On January 31, environment minister Jim Prentice announced Canada’s new emissions targets of 17 per cent below the 2005 level. This announcement, which brings Canada completely in line with the newly announced targets of the U.S. The second time in the last four years that Canada has lowered its emissions targets.
Given that Canada’s previous target, adopted in 2006 under the “Turning the Corner” plan, was a 20 per cent reduction in emissions by 2020, the latest target of 17 per cent below 2005 levels is actually a weakening of Canada’s climate position. It promises a reduction equal to 2.5 per cent below the 1990 levels. The 2010 commitment is 20 per cent less than its 2006 counterpart.
In a speech a few weeks ago in Calgary, Prentice restated that the latest reduction target would be accomplished within the next 10 years – while adding that development of the tar sands will continue with a consideration for environmental concerns.
Plans are also in the works between the Harper and Obama administrations to create North American emissions targets for the transportation industry. However, Prentice affirmed that no action would be taken toward the energy sector until the U.S. has declared their position.
But Canadian environmental groups are worried that with Obama’s climate change legislation tangled up in Congress, a policy of synchronizing climate strategies with the U.S. will likely result in nothing but inaction for an extended period of time.
The environment minister maintains otherwise. In an Environment Canada press release, Prentice said, “It is absolutely counterproductive and utterly pointless for Canada and Canadian businesses to strike out on their own, to set and to pursue targets that will ultimately create barriers to trade and put us at a competitive disadvantage.”
Quebec premier Jean Charest has publicly denounced the federal government’s policy of mimicking the U.S. plan. Charest told the Globe and Mail, “The only federal plan is to align with the United States. However, I never in my life thought that aligning our policies with the United States was good enough for Canada.”
Quebec’s most recent commitment is a drastically steeper reductions target of 20 per cent below 1990 levels. The province has also applied a carbon tax on all fossil fuels.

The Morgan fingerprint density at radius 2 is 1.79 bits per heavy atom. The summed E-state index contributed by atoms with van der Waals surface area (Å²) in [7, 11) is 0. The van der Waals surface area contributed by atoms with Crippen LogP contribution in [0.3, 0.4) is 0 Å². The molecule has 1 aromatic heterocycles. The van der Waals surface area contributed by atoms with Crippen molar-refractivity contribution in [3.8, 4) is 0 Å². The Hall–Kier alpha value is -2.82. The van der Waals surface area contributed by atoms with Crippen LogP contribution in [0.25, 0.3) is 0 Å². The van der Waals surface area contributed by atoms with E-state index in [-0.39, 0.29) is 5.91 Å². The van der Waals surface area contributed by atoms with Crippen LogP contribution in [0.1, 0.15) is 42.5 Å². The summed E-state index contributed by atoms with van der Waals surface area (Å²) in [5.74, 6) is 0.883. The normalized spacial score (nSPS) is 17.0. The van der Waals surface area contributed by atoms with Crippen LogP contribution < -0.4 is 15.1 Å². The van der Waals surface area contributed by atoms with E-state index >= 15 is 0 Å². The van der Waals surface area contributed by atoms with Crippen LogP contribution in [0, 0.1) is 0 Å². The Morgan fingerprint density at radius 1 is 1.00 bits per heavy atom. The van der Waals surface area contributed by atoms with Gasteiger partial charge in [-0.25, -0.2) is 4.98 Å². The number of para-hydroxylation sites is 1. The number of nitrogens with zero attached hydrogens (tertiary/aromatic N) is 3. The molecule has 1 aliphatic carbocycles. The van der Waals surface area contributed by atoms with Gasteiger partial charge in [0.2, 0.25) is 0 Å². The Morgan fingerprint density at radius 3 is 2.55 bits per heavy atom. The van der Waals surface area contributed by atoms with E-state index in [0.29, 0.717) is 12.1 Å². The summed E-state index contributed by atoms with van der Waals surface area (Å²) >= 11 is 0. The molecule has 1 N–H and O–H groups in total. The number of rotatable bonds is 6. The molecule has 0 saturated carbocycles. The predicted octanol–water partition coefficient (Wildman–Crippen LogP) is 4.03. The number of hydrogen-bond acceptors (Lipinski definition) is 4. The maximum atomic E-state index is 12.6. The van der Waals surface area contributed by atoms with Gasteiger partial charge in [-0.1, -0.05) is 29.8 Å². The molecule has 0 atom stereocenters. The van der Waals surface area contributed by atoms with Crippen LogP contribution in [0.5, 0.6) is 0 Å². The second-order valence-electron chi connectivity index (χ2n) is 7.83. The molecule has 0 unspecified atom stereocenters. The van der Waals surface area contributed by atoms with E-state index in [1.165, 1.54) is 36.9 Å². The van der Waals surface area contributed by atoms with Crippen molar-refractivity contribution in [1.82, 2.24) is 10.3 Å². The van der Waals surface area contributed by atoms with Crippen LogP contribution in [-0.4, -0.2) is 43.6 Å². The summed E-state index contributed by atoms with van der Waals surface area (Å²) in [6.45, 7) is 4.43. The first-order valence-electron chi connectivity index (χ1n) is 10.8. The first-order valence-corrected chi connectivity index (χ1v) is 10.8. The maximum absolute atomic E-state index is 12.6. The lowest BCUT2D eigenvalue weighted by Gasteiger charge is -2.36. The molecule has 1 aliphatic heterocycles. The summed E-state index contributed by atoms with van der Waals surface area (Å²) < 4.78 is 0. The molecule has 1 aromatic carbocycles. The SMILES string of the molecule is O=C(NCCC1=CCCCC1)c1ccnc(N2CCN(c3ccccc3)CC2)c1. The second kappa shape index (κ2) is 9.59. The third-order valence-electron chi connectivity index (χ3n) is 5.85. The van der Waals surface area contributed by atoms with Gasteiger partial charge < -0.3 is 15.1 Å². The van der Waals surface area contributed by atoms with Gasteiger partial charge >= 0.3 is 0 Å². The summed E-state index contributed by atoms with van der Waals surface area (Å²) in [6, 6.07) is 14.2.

Amid the plans to have a North American standard regarding transportation emissions by 2011, Quebec has gone ahead with its own strategy to implement strict regulations on both vehicle emissions and the energy industry.
A federal official told the Globe and Mail that this move places Quebec dangerously outside of the North American norm. It is a move that prompted Prentice to warn Quebec “of the folly of attempting to go it alone in an integrated North American economy.”
Charest’s decision to retain Quebec’s standards independently from the federal plan continues to raise tensions between Harper and Charest. As Prentice rails Charest for placing Quebec outside of the North American climate norms, recent polls showed a drop in Conservative popularity in Quebec.
The strained relationship between Harper and Charest on the climate regulation issue may account for why Quebec was denied a request for a role at last month’s international conference on Haiti, though it was held in Montreal. Charest and Harper clashed again at the economic forum in Switzerland last week when Harper spoke in favour of a national securities regulator. Charest stood in strong opposition of the plan.
When asked about the official federal position in regard to Quebec’s independent targets, a spokesperson from Environment Canada replied, “The government of Canada has consistently encouraged all provinces and territories to take action on greenhouse gas emissions. Effectively addressing climate change will require action by all levels of government in Canada.”